Let me be the last in the greenosphere to note that Nanosolar has shipped its first panels, and it’s no exaggeration to say that this moment will likely be seen as a historical turning point.

For a taste of the breathless anticipation around Nanosolar, read "innovation of the year" over on PopSci (or this recent piece in the NYT). Unlike so many other hyped green tech dreamers, the company is not just talking and researching prototypes. They’re building factories. Once the factory they built in San Jose is up to full production capacity, it will be cranking out more solar panels than every other U.S. plant combined — 430 megawatts worth.

Nanosolar’s claim is that power from their panels will pencil out at about $0.99 a watt. The implications are pretty stunning:

"With a $1-per-watt panel," [CEO Martin Roscheisen] said, "it is possible to build $2-per-watt systems."

According to the Energy Department, building a new coal plant costs about $2.1 a watt, plus the cost of fuel and emissions, he said.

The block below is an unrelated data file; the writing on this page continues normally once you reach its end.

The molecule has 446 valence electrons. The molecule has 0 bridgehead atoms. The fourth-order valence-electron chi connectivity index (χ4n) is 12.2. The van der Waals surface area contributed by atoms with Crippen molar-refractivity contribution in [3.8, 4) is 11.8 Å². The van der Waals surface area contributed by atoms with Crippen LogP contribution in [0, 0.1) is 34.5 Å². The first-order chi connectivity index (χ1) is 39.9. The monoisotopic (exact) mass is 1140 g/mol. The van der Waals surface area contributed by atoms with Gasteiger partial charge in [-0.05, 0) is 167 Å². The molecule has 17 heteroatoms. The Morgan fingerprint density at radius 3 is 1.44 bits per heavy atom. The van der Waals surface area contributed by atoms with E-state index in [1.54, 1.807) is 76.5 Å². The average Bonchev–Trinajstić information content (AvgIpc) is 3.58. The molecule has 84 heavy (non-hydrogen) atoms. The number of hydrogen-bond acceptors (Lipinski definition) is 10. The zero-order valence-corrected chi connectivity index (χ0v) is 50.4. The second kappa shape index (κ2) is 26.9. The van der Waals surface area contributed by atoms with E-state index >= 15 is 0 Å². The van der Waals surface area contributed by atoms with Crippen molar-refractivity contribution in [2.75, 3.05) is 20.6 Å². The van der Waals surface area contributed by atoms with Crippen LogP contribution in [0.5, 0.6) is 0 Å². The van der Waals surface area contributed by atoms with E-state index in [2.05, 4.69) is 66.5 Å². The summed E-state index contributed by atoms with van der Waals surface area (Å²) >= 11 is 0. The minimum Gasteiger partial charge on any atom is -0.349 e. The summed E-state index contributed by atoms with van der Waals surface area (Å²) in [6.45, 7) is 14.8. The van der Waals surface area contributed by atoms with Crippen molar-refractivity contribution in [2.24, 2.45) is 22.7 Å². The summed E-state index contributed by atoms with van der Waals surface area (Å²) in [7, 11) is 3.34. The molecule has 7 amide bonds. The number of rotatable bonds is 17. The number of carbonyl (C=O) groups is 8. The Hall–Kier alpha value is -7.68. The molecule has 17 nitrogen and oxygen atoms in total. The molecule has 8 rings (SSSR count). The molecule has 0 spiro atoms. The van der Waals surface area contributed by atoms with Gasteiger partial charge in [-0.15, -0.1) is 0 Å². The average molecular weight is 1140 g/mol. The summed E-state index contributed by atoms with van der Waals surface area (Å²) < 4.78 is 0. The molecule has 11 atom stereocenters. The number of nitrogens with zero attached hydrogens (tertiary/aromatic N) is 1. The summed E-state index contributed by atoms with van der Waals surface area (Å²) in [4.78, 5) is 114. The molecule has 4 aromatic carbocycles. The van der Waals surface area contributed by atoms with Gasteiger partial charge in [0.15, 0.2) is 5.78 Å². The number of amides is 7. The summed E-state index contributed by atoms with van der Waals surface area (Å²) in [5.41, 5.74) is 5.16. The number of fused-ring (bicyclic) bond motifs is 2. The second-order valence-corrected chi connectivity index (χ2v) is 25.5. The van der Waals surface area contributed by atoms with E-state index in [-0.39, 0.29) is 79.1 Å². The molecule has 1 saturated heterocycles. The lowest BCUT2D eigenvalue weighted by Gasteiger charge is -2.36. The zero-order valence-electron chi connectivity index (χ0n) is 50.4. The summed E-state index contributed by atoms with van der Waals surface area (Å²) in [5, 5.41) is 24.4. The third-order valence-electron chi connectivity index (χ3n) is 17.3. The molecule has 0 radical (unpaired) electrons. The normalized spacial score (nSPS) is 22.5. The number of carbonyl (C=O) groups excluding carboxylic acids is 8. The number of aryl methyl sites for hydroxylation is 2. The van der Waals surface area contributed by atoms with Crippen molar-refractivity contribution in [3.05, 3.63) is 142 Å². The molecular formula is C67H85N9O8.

Get that? If he’s right, we already have renewable power cheaper than coal, even if the following costs of coal are excluded:

  • Fuel (i.e. coal itself)
  • the damage done by greenhouse gas emissions
  • the damage done by particulate and mercury pollution
  • the damage done by mining and transporting coal

Even in the face of those unfair advantages on the side of coal power, we now have renewable power cheaper than coal.

Let’s do a little comparison:

  Nanosolar power Clean coal power
Existence: Shipping commercially 10 years out, at minimum
Cost relative to coal: Cheaper 50% more expensive, at minimum
Impact on Appalachian mountains: None Devastating
Impact on air and water: Minimal Devastating
Transmission and distribution costs: Same as coal in a central power plant; near-zero when installed on site Same as coal
Biggest supporters: Venture capitalists, DOE researchers Coal executives, coal-state legislators

Tough call.

In other solar news:

HelioVolt is close behind Nanosolar — they’ve now selected a site for their first manufacturing facility. Competition = good.

A few weeks ago Ausra — a solar thermal company with some groundbreaking innovations under its belt — announced it would open the country’s biggest manufacturing plant for solar thermal equipment in LasVegas. The plant will more than double the world’s solar-thermal power capacity. The solar thermal world is exploding with demand and new suppliers.

To paraphrase Amory Lovins, the age of coal will not end because we run out of coal.